rich22 rich22 - 1 year ago 74
Git Question

How can origin be a pointer and branch at the same time?

I am currently learning about Git, and have found many, in my opinion, conflicting definitions of what origin are.

My current understanding of origin based on my tutorial, is that every time a file is fetched from the local server, the origin "pointer" moves to the latest commit downloaded from there, and thus I consider it a pointer.

The problem is I've also heard the origin referred to as a branch (Git branching: master vs. origin/master vs. remotes/origin/master) . My question is how can it be considered a "pointer" and branch at the same time, when pointers "points" to an individual commit and branch refers to a change in direction of a branch that allows you to make alterations separate from the current branch, two completely different things.

A branch:

master --> a
branch1 --> b

A pointer:

master --> a --> b --> c
--> C is the HEAD "pointer" and capable of moving if point D created

Answer Source

There is nothing in git called an "origin". The label "origin" is simply the name given by default to the automatically configured "remote". Neither is there anything in git called a "pointer", although there are "references".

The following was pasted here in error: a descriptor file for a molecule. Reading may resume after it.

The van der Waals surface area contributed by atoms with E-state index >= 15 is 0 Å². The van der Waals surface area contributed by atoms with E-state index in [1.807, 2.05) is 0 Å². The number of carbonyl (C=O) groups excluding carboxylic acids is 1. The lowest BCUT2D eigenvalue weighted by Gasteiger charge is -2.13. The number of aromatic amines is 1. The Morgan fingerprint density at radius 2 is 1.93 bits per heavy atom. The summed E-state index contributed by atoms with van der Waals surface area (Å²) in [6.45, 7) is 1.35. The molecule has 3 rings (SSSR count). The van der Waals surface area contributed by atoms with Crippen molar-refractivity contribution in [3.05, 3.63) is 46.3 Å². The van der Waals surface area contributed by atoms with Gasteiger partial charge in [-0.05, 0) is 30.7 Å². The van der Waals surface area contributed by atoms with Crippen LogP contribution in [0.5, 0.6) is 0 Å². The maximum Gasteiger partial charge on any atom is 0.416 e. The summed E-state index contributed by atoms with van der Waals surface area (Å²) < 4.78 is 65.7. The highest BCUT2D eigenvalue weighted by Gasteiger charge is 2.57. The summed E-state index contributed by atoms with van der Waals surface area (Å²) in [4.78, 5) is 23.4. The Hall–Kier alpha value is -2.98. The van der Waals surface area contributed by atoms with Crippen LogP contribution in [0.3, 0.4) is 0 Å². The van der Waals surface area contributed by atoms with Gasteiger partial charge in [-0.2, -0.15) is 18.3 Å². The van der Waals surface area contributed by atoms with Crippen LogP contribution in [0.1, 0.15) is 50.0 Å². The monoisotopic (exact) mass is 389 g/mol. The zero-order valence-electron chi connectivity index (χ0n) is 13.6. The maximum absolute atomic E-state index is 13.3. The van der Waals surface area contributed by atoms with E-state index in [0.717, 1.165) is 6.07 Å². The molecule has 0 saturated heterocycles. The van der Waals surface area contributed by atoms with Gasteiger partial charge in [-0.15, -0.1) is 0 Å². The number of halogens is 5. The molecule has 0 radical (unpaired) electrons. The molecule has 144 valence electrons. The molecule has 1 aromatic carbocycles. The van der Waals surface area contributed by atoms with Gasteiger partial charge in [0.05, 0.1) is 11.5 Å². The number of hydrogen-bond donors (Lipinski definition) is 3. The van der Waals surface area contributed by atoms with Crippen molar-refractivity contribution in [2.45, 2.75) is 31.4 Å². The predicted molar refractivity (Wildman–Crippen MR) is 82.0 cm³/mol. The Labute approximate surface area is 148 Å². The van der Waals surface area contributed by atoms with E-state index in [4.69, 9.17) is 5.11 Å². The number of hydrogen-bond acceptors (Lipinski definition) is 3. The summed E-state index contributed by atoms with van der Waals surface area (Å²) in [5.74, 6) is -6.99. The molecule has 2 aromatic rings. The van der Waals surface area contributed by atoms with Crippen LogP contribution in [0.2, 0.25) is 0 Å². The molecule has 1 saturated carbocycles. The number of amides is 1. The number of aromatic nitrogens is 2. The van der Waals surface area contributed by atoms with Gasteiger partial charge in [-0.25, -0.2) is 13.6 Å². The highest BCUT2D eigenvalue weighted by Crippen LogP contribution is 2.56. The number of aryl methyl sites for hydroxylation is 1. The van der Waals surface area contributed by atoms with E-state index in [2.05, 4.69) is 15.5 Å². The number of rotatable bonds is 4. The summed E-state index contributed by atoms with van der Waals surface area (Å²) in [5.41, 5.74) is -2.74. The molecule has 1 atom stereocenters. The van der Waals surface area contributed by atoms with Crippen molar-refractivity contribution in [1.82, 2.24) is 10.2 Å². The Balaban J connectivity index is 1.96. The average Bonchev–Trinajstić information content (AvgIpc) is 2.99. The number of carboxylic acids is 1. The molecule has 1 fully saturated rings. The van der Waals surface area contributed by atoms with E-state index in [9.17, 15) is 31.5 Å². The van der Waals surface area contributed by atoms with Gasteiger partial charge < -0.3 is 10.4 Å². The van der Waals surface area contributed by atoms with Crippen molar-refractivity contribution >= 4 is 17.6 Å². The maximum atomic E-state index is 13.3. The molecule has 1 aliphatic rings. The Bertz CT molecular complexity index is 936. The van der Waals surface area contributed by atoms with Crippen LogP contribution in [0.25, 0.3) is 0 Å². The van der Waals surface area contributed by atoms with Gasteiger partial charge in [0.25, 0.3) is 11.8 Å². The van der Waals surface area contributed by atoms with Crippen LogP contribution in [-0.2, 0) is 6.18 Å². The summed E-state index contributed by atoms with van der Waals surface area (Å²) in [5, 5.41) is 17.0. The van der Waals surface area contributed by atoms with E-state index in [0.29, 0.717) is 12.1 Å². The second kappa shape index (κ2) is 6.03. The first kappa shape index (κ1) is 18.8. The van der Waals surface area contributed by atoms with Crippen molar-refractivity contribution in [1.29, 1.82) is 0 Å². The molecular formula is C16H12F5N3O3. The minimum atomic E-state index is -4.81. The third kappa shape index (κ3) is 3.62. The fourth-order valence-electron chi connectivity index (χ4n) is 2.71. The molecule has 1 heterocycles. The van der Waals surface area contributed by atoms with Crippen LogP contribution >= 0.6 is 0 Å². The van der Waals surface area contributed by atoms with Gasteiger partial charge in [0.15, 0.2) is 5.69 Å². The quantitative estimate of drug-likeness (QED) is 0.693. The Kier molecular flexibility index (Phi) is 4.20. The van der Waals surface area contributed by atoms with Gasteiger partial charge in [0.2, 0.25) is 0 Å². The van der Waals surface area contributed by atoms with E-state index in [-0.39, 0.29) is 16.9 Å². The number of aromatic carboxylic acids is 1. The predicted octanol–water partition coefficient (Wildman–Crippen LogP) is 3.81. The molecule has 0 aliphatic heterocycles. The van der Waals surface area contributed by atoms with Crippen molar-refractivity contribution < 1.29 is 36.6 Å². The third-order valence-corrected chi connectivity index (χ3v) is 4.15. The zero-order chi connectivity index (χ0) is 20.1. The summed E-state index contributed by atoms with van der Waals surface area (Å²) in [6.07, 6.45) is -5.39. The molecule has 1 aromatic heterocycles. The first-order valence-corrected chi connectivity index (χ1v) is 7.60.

A remote is a named git repository other than the one you are working in. It may be another directory on the same computer or it may be located on a computer somewhere else in the world. Git knows what branches exist in the remote repository (you can see these when you run git branch -a, which shows both local and remote branches). You refer to remote branches as "remotename/branchname", so if you have a remote named origin and a branch named master, you can check that out by running:

git checkout origin/master

If you simply were to run:

git checkout master

Then (assuming it didn't already exist) git will create a local branch named master and configure to it track origin/master. "Tracking" means that you type git pull, git knows that you want to update origin/master from the remote repository and then merge those changes into your local branch. Similarly, when you type git push, git knows you want to send your changes to the master branch of the remote repository.

A branch is a type of reference that refers to a series of changes. When you make a new commit on a branch, the branch reference advances to the new commit. So if you started with two commits on branch master:

A -> B 

And you make a new commit on that branch, you get:

A -> B -> C

Note that in these examples, the branch name refers to the most recent commit.

A tag is another kind of reference. Unlike a branch, a tag changes only when you explicitly update it. So if you had a tag working_version pointing at commit B in the previous example, it would continue to point at commit B even after you made a new commit.

You can find details on the above and more in The Git Book.